Arizona Diamondbacks
Surprising D-backs lead NL in scoring
Arizona Diamondbacks

Surprising D-backs lead NL in scoring

Updated Mar. 4, 2020 10:01 p.m. ET

What’s more surprising? That the Arizona Diamondbacks are in absolutely no danger of finishing last in the National League West or that the D-backs have scored more runs than any other team in the National League?

The D-backs! With the third-lowest payroll in the entire National League!*

* Granted, the Marlins are lowest in the league by a lot.

This is the same team, by the way, that finished 11th in the league in scoring just last season. Eleventh!


So they hire Tony La Russa, who hires Dave Stewart, whose specialty is supposedly pitching ... and so of course the pitching’s still sort of a mess – granted, not as much of a mess as last season – but the hitting’s significantly better. Because, baseball.

I did get to wondering how real this transformation really is, though. And turns out it's probably not quite as dramatic, fundamentally speaking, as it might seem.

Last year the Diamondbacks finished 11th in scoring and 10th in OPS; this year they’re first in scoring and fourth in OPS. So they probably underachieved just a smidge last season, and they’ve probably overachieved some this season. In other words, exactly the sort of things you expect to see.

Oh, another thing: As you know, the Diamondbacks play in a good park for hitters, maybe the best in the National League other than Coors Field.  The Diamondbacks rank third in the league in home OPS, but sixth in road OPS, well behind division-mates Los Angeles and San Francisco; they’re much closer to the ninth-place Padres than the first-place Giants.

Still, this is a big deal.

When you start thinking about the Diamondbacks’ hitting, your first thought is probably Paul Goldschmidt. Which it should be. He’s terrific. But of course he’s been terrific before. The biggest difference between 2014 Goldschmidt and 2015 Goldschmidt is health, as he played only 109 games last season.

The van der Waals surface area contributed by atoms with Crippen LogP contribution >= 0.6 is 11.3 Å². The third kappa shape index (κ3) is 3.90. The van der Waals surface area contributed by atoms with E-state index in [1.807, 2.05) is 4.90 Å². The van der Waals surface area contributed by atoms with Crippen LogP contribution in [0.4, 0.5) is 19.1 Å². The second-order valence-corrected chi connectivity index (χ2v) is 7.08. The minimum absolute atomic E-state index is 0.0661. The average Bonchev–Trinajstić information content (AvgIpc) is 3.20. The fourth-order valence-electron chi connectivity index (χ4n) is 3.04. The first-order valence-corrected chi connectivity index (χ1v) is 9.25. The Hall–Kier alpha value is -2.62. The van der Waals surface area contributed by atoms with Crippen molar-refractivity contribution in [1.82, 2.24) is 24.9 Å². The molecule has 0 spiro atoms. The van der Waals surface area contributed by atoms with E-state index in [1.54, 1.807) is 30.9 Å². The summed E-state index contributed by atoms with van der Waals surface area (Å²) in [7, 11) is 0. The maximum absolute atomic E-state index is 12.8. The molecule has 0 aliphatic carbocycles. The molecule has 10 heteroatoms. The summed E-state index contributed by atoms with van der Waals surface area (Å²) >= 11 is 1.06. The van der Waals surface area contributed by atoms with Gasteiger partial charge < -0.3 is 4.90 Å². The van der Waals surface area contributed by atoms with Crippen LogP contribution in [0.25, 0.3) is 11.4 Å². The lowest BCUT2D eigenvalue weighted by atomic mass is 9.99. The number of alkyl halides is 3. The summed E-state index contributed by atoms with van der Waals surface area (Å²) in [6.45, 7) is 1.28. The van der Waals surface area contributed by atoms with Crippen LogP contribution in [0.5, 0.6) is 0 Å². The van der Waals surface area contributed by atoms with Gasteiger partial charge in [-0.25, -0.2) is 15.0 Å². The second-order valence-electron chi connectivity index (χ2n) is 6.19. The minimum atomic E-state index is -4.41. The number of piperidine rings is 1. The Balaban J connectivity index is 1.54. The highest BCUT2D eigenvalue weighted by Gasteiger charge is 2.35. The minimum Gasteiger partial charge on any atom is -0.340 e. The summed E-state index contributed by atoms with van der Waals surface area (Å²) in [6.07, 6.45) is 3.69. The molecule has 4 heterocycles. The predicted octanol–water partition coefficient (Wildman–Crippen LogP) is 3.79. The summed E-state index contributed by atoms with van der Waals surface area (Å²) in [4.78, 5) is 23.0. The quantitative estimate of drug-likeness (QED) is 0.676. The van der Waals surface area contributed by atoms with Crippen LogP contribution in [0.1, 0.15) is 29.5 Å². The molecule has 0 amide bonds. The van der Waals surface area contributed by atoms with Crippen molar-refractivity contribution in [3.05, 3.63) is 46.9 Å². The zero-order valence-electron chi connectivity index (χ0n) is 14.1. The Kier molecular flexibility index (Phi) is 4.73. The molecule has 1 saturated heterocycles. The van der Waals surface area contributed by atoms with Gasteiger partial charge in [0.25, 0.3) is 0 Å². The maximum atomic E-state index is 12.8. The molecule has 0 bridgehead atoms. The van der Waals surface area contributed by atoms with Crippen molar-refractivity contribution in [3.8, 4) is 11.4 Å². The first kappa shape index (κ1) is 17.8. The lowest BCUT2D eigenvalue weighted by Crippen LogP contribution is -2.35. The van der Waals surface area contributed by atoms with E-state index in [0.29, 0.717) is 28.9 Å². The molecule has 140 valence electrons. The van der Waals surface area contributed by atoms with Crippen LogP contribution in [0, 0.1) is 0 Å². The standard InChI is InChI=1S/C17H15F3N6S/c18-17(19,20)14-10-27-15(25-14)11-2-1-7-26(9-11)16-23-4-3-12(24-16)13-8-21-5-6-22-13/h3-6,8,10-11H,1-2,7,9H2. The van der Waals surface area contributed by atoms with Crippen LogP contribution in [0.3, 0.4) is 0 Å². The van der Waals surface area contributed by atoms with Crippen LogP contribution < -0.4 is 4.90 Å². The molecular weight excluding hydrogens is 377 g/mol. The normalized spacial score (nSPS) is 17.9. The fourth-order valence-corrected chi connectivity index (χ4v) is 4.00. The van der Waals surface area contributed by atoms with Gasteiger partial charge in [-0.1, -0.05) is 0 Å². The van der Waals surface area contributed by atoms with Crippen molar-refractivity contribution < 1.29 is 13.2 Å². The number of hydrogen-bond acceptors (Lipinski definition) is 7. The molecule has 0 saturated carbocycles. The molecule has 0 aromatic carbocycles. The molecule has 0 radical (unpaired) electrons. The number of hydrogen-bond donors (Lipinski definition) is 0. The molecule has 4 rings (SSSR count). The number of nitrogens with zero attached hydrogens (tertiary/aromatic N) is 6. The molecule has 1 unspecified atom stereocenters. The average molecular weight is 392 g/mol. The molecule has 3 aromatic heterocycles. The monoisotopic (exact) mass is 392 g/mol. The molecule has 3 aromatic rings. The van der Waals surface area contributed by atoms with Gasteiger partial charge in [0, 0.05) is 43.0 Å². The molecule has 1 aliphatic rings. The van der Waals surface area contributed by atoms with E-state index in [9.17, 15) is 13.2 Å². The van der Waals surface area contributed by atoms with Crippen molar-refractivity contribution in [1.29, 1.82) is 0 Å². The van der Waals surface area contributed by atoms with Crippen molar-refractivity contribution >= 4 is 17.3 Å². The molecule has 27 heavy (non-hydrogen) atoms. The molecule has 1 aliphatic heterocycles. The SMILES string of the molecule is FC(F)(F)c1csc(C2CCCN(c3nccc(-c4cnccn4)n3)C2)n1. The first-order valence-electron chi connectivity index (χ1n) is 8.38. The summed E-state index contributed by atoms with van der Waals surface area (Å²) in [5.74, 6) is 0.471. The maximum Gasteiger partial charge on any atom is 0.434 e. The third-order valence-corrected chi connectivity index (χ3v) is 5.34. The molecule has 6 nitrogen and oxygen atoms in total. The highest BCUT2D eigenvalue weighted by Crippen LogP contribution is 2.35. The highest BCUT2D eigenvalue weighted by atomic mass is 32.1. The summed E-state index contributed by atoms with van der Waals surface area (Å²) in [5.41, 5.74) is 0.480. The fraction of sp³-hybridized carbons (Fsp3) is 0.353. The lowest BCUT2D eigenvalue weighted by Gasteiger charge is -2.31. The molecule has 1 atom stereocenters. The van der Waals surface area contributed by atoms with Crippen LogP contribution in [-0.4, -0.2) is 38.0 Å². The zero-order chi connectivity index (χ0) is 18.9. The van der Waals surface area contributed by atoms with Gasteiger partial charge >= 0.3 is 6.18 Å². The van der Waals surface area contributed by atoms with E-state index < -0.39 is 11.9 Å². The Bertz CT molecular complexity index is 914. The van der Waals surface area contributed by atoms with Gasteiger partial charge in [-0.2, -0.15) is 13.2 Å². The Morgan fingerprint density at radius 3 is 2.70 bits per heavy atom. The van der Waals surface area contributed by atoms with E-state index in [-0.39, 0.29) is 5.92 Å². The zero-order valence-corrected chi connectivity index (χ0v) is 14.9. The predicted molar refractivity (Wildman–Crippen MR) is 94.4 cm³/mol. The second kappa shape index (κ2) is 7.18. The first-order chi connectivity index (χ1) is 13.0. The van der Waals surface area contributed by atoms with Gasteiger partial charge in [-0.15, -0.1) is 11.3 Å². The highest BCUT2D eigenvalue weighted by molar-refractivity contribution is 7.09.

The biggest difference between 2014 Diamondbacks and 2015 Diamondbacks is that in 2014, “America’s First Baseman” was the only Diamondback with at least 400 plate appearances and an OPS+ better than league average. David Peralta and A.J. Pollock were the only Diamondbacks with more than 100 PA and better-than-average numbers.

In 2015, Goldschmidt’s been healthy and Peralta and Pollock have both played better and more often. Jake Lamb and Yasmany Tomas have both been around league average, while catcher Welington Castillo is having the summer of his life after getting traded by the Cubs and then the Mariners back in the spring. Thanks to Castillo and another castoff, Jarrod Saltalamacchia, what was supposed to be a weakness has instead been a strength.

I think it’s fair to say that literally every player I’ve mentioned has outperformed his projection this season. Which of course is how you go from 11th to first without adding any particularly good hitters to your roster.

Hey, good for the Diamondbacks. My point isn’t that they’ve overachieved, because that word is open to interpretation. My point is that these things happen every season, and make it sorta hard to predict the future.

Last year the Diamondbacks were 11th, and this year they’re first. Last year the Angels were first, and this year they’re 11th. Nobody’s immune to regression, whether negative or positive. And while you know it’s coming, it’s difficult to predict just how hard it’s coming. I’ll tell you what, though: If I’m Tony La Russa or Dave Stewart, I don’t just assume that all these guys will still be quite this good in 2016.    


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